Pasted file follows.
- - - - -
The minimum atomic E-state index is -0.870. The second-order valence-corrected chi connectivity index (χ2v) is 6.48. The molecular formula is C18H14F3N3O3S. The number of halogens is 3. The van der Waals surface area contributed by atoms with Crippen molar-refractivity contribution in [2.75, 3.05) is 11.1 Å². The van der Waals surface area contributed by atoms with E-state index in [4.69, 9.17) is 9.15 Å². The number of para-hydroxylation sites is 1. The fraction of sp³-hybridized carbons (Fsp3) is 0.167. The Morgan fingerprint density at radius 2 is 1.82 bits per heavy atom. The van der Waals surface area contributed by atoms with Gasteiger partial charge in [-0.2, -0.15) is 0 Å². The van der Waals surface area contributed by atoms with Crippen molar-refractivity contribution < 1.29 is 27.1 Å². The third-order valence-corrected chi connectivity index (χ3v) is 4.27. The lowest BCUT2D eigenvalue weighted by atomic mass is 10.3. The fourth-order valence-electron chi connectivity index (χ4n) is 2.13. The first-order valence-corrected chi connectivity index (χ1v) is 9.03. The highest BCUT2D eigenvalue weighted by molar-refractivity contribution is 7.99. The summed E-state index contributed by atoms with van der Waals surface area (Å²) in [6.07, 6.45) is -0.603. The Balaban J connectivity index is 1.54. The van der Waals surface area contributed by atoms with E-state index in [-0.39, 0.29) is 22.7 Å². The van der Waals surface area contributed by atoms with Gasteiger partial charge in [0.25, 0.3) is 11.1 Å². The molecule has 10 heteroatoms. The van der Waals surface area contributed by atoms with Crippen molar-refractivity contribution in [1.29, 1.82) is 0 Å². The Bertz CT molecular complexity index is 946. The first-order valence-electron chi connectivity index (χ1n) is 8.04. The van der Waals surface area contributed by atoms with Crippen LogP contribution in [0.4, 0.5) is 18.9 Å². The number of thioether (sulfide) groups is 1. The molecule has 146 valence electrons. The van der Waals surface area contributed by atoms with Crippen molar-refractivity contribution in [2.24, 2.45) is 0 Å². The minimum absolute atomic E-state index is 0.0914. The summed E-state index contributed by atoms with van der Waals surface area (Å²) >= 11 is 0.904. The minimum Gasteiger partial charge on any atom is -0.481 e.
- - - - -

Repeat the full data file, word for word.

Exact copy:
The minimum atomic E-state index is -0.870. The second-order valence-corrected chi connectivity index (χ2v) is 6.48. The molecular formula is C18H14F3N3O3S. The number of halogens is 3. The van der Waals surface area contributed by atoms with Crippen molar-refractivity contribution in [2.75, 3.05) is 11.1 Å². The van der Waals surface area contributed by atoms with E-state index in [4.69, 9.17) is 9.15 Å². The number of para-hydroxylation sites is 1. The fraction of sp³-hybridized carbons (Fsp3) is 0.167. The Morgan fingerprint density at radius 2 is 1.82 bits per heavy atom. The van der Waals surface area contributed by atoms with Gasteiger partial charge in [-0.2, -0.15) is 0 Å². The van der Waals surface area contributed by atoms with Crippen molar-refractivity contribution < 1.29 is 27.1 Å². The third-order valence-corrected chi connectivity index (χ3v) is 4.27. The lowest BCUT2D eigenvalue weighted by atomic mass is 10.3. The fourth-order valence-electron chi connectivity index (χ4n) is 2.13. The first-order valence-corrected chi connectivity index (χ1v) is 9.03. The highest BCUT2D eigenvalue weighted by molar-refractivity contribution is 7.99. The summed E-state index contributed by atoms with van der Waals surface area (Å²) in [6.07, 6.45) is -0.603. The Balaban J connectivity index is 1.54. The van der Waals surface area contributed by atoms with E-state index in [-0.39, 0.29) is 22.7 Å². The van der Waals surface area contributed by atoms with Gasteiger partial charge in [0.25, 0.3) is 11.1 Å². The molecule has 10 heteroatoms. The van der Waals surface area contributed by atoms with Crippen molar-refractivity contribution in [1.29, 1.82) is 0 Å². The Bertz CT molecular complexity index is 946. The first-order valence-electron chi connectivity index (χ1n) is 8.04. The van der Waals surface area contributed by atoms with Crippen LogP contribution in [0.4, 0.5) is 18.9 Å². The number of thioether (sulfide) groups is 1. The molecule has 146 valence electrons. The van der Waals surface area contributed by atoms with Crippen molar-refractivity contribution in [2.24, 2.45) is 0 Å². The minimum absolute atomic E-state index is 0.0914. The summed E-state index contributed by atoms with van der Waals surface area (Å²) >= 11 is 0.904. The minimum Gasteiger partial charge on any atom is -0.481 e.